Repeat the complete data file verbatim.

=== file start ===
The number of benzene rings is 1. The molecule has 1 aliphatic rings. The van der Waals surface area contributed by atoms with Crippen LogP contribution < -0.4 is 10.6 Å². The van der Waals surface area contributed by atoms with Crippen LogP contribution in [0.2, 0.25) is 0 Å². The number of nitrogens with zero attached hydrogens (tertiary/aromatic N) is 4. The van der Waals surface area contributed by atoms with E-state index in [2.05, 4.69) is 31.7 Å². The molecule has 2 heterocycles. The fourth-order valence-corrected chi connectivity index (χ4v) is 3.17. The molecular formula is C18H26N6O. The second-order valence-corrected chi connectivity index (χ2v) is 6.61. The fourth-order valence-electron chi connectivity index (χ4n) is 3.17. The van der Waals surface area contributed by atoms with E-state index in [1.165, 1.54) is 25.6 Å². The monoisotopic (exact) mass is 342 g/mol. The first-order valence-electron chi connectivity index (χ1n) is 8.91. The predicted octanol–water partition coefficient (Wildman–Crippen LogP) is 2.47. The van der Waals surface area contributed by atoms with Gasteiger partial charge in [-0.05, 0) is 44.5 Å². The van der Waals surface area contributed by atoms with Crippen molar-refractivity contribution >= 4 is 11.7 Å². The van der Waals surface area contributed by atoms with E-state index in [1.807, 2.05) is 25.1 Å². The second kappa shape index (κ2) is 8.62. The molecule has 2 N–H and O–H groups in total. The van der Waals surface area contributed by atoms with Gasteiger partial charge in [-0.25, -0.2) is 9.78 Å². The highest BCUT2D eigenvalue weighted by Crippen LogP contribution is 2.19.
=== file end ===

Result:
The number of benzene rings is 1. The molecule has 1 aliphatic rings. The van der Waals surface area contributed by atoms with Crippen LogP contribution < -0.4 is 10.6 Å². The van der Waals surface area contributed by atoms with Crippen LogP contribution in [0.2, 0.25) is 0 Å². The number of nitrogens with zero attached hydrogens (tertiary/aromatic N) is 4. The van der Waals surface area contributed by atoms with E-state index in [2.05, 4.69) is 31.7 Å². The molecule has 2 heterocycles. The fourth-order valence-corrected chi connectivity index (χ4v) is 3.17. The molecular formula is C18H26N6O. The second-order valence-corrected chi connectivity index (χ2v) is 6.61. The fourth-order valence-electron chi connectivity index (χ4n) is 3.17. The van der Waals surface area contributed by atoms with E-state index in [1.165, 1.54) is 25.6 Å². The monoisotopic (exact) mass is 342 g/mol. The first-order valence-electron chi connectivity index (χ1n) is 8.91. The predicted octanol–water partition coefficient (Wildman–Crippen LogP) is 2.47. The van der Waals surface area contributed by atoms with Gasteiger partial charge in [-0.05, 0) is 44.5 Å². The van der Waals surface area contributed by atoms with Crippen molar-refractivity contribution >= 4 is 11.7 Å². The van der Waals surface area contributed by atoms with E-state index in [1.807, 2.05) is 25.1 Å². The second kappa shape index (κ2) is 8.62. The molecule has 2 N–H and O–H groups in total. The van der Waals surface area contributed by atoms with Gasteiger partial charge in [-0.25, -0.2) is 9.78 Å². The highest BCUT2D eigenvalue weighted by Crippen LogP contribution is 2.19.